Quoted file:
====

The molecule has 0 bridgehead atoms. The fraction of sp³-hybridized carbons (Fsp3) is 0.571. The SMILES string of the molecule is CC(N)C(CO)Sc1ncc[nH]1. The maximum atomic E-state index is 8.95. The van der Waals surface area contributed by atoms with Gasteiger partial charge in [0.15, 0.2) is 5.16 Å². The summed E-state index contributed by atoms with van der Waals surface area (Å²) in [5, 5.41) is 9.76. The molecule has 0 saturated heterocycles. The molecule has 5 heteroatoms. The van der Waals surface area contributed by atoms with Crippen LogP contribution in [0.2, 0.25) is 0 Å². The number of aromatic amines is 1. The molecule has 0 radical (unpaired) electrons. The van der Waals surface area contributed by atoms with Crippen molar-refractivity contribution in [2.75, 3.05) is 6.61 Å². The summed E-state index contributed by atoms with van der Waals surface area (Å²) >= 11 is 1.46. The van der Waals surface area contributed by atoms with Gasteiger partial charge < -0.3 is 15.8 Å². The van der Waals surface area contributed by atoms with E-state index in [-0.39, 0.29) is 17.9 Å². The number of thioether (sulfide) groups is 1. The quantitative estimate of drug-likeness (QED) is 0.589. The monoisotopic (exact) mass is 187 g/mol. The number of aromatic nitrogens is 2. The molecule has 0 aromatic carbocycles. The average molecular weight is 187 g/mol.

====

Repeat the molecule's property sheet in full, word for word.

The molecule has 0 bridgehead atoms. The fraction of sp³-hybridized carbons (Fsp3) is 0.571. The SMILES string of the molecule is CC(N)C(CO)Sc1ncc[nH]1. The maximum atomic E-state index is 8.95. The van der Waals surface area contributed by atoms with Gasteiger partial charge in [0.15, 0.2) is 5.16 Å². The summed E-state index contributed by atoms with van der Waals surface area (Å²) in [5, 5.41) is 9.76. The molecule has 0 saturated heterocycles. The molecule has 5 heteroatoms. The van der Waals surface area contributed by atoms with Crippen LogP contribution in [0.2, 0.25) is 0 Å². The number of aromatic amines is 1. The molecule has 0 radical (unpaired) electrons. The van der Waals surface area contributed by atoms with Crippen molar-refractivity contribution in [2.75, 3.05) is 6.61 Å². The summed E-state index contributed by atoms with van der Waals surface area (Å²) >= 11 is 1.46. The van der Waals surface area contributed by atoms with Gasteiger partial charge < -0.3 is 15.8 Å². The van der Waals surface area contributed by atoms with E-state index in [-0.39, 0.29) is 17.9 Å². The number of thioether (sulfide) groups is 1. The quantitative estimate of drug-likeness (QED) is 0.589. The monoisotopic (exact) mass is 187 g/mol. The number of aromatic nitrogens is 2. The molecule has 0 aromatic carbocycles. The average molecular weight is 187 g/mol.